Connections between the Twelve Prophets

The Book of the Twelve Prophets, like each of the other Latter Prophets (Isaiah, Jeremiah, Ezekiel), is a “book” or “scroll” in one sense (see Sir 49:10; cf. 48:23; 49:6, 8), and yet it is actually an edited collection of prophetic anthologies, compendiums, or collections—a “book” of “books,” or a collection of collections—attributed to or associated with specific preachers of Israel and Judah. Each “book” is a collection of writings, largely poetic sermons and occasionally prose proclamations, carefully edited and designed to powerfully speak the word of God in written form. Though the poems, oracles, and sermons were delivered on various occasions in different kinds of settings and circumstances, these backgrounds are largely left out of the books. The books preserve and speak these sermons in a new written context as a testimony and challenge to all later generations.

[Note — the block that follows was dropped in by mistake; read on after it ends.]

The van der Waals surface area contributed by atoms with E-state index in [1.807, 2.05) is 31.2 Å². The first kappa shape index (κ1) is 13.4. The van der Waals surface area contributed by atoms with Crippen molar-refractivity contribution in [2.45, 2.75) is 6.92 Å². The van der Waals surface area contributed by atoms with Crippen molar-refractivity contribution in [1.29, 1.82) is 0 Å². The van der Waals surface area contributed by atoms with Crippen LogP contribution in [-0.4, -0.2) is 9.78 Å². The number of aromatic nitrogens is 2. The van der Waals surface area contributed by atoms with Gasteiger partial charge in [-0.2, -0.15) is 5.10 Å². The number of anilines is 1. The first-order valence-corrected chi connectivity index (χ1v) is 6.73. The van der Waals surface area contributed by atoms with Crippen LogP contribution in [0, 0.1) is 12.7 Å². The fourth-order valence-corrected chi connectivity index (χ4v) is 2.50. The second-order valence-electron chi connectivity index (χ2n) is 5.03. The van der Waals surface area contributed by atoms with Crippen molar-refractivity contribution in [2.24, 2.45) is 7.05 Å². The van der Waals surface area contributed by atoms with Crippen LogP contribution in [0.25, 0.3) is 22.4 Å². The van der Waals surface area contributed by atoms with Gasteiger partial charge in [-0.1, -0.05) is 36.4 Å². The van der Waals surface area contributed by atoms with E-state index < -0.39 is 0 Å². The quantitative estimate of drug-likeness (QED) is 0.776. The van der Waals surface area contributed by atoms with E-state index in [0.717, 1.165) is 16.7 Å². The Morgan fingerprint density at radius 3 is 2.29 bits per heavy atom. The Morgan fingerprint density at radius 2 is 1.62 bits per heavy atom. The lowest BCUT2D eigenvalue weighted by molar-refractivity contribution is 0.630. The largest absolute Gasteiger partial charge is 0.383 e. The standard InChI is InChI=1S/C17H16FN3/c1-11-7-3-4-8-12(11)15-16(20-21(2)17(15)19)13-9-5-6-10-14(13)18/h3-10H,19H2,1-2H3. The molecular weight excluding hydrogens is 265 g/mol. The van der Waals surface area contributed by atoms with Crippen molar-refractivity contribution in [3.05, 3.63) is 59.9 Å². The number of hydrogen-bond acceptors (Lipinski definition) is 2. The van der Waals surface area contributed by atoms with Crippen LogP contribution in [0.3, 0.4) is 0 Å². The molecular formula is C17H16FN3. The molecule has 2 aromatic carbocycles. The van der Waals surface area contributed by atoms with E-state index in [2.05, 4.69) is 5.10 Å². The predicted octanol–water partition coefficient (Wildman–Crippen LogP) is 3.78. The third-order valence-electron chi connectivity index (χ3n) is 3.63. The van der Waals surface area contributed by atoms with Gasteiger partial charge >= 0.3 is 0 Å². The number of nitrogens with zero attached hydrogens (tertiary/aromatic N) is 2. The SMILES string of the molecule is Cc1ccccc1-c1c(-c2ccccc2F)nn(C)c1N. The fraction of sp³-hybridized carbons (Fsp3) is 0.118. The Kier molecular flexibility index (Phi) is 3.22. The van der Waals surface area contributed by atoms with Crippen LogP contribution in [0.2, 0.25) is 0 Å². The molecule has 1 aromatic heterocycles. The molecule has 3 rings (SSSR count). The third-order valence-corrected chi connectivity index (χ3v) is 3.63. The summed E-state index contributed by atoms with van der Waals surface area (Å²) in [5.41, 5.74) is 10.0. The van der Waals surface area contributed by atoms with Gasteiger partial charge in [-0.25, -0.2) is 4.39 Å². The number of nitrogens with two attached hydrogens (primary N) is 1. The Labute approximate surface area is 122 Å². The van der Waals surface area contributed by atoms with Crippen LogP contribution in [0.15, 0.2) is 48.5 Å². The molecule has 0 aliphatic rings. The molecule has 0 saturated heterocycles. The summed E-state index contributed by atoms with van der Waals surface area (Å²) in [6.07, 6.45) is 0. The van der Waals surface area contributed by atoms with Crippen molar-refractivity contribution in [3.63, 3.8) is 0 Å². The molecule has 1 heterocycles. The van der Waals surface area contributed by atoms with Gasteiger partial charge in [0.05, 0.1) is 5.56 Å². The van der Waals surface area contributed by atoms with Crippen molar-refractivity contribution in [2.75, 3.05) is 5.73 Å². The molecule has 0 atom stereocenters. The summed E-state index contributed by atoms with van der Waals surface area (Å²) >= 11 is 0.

There is no external evidence as to why the book of the Twelve Prophets is arranged as it is in the tradition of the Hebrew scriptures. The Septuagint, an ancient Greek translation of the Hebrew scriptures, orders the first six a little differently, specifically, Hosea, Amos, Micah, Joel, Obadiah, and Jonah. Many think that the Septuagint placed the first six in order of length, with Jonah last because of its genre; or the book of Jonah as an introduction to things pertaining to the next six books of the Twelve. It is often suggested that the traditional arrangement of the Twelve Prophets in the Hebrew scriptures (which is what we have in the English Bible) may reflect “the arranger’s” view of the chronological order of the prophets (only Jonah is mentioned in Kings, see 2 Kgs 14:25). The evidence, however, is inconclusive because several of the prophets lack a heading (see compare prophetic headings). For example, the historical location of Joel is widely debated. At the same time, Haggai-Zechariah-Malachi aptly conclude the book of the Twelve as post-exilic preachers. In any case, the book of the Twelve can be read along a theological axis, especially accenting the oft repeated day of Yahweh (see note in Joel).